Was it a snarky response from a city councillor's office or the start of a simple misunderstanding?
That's what Maria Manu wondered after she tried to register a complaint over the condition of her back lane this month.
Manu lives on Home Street. Following a frustrating winter filled with occasional plowing, she finally had enough and called the city.
"Our back lane has been hardly cleared this winter," she said Friday. "My neighbours get stuck in there and we don't even bother calling 311 anymore because they put you on hold for an hour and a half.
"Who has time to sit on the phone for that long when your car is stuck in the back lane?"
Manu said when she finally did get through to the city information operators, she was told to register her back lane, wait for a week and if there's no response, try again.
"What is seven days when you keep getting stuck all the time?" she said.
The back lane is a combination hiking trail and skating rink, with pockets of deep ruts that swallow tires in and refuse to let go.
Tumbling through the lane also came with a hit to the pocketbook. Manu needed a tow truck to pull her compact SUV out of the ruts one morning -- a $78 cost she had to absorb.
After a week had passed, Manu tried another route and called the councillor in her Daniel McIntyre ward, Harvey Smith. She left a message regarding her back lane and the possibility of damage to her vehicle and on Wednesday, received a letter from Smith's office.
Only it wasn't what she was expecting. It was a photocopy of a page from the Manitoba Public Insurance driver's handbook, detailing various safety procedures on how to drive in snow and icy conditions.
"They sent me a letter telling me how to drive," she said. "And that's it, nothing else.
"I don't need you to teach me how to drive -- I need you to clean my back lane."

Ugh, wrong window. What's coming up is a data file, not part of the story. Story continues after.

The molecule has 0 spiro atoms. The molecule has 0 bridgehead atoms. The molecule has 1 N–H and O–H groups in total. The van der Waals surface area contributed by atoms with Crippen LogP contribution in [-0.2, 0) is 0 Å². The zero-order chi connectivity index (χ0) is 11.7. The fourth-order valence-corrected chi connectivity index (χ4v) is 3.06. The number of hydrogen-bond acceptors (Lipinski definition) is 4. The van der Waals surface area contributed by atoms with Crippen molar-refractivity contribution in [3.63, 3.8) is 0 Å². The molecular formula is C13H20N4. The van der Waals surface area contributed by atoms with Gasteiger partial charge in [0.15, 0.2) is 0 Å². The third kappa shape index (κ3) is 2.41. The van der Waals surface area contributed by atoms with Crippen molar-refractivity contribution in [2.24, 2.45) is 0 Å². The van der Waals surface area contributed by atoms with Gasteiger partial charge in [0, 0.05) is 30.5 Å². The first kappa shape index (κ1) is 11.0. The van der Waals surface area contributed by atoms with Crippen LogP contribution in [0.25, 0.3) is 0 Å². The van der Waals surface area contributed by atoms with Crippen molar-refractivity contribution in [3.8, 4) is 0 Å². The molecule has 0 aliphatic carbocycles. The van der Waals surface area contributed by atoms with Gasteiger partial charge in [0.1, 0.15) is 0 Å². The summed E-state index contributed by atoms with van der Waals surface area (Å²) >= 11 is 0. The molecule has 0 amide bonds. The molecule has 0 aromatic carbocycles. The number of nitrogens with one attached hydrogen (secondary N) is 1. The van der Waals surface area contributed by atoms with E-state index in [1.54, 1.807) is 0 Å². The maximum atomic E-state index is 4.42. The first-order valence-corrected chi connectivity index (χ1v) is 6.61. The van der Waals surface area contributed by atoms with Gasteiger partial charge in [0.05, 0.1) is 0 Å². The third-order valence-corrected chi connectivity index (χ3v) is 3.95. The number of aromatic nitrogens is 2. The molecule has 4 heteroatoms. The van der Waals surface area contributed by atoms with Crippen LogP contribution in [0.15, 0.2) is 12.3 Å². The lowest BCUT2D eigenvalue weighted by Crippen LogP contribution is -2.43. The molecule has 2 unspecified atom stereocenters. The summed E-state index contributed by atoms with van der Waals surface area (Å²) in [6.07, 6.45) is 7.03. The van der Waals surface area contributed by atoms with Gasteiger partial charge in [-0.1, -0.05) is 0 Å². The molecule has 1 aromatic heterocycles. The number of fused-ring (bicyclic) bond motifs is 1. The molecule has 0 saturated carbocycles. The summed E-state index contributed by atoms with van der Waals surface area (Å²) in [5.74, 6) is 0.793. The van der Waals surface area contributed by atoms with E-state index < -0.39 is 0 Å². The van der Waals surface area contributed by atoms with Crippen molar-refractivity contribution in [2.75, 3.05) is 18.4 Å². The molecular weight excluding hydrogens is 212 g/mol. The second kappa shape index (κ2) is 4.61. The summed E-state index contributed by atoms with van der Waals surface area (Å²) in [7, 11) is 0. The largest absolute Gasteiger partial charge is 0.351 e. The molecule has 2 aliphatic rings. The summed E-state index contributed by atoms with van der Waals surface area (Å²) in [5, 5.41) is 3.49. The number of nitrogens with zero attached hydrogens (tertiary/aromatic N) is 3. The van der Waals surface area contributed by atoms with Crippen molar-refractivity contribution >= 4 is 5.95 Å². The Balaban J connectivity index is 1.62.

A spokesman from Smith's office confirms they sent correspondence regarding MPI, but that was only one of two letters. The MPI photocopy was a response to a question Manu left on the office answering machine regarding her vehicle, he said.
"We did write up her back lane as a service request and she should have received a letter from us on that, as well," the spokesman said Friday. That letter was sent Thursday, he added, understanding the potential for confusion and agitation.
The spokesman said public works had been contacted and they should have inspected the location within one business day (earlier this week). If they deem the back lane needing further maintenance, it will be completed within six business days.
Manu is sympathetic. The windrows in the back lanes have been high and people ran out of places to shovel snow.
She knows the city is doing its best to get through one of the worst winters in recent memory.
Most of her frustration, though, is from the initial lack of response she received.
"I know that everybody is complaining about this and that," she said. "I just wanted an explanation. I just wanted to talk to someone. Maybe I'll hear something else... maybe they'll clear the back lane.
"I just didn't like the rude response I got."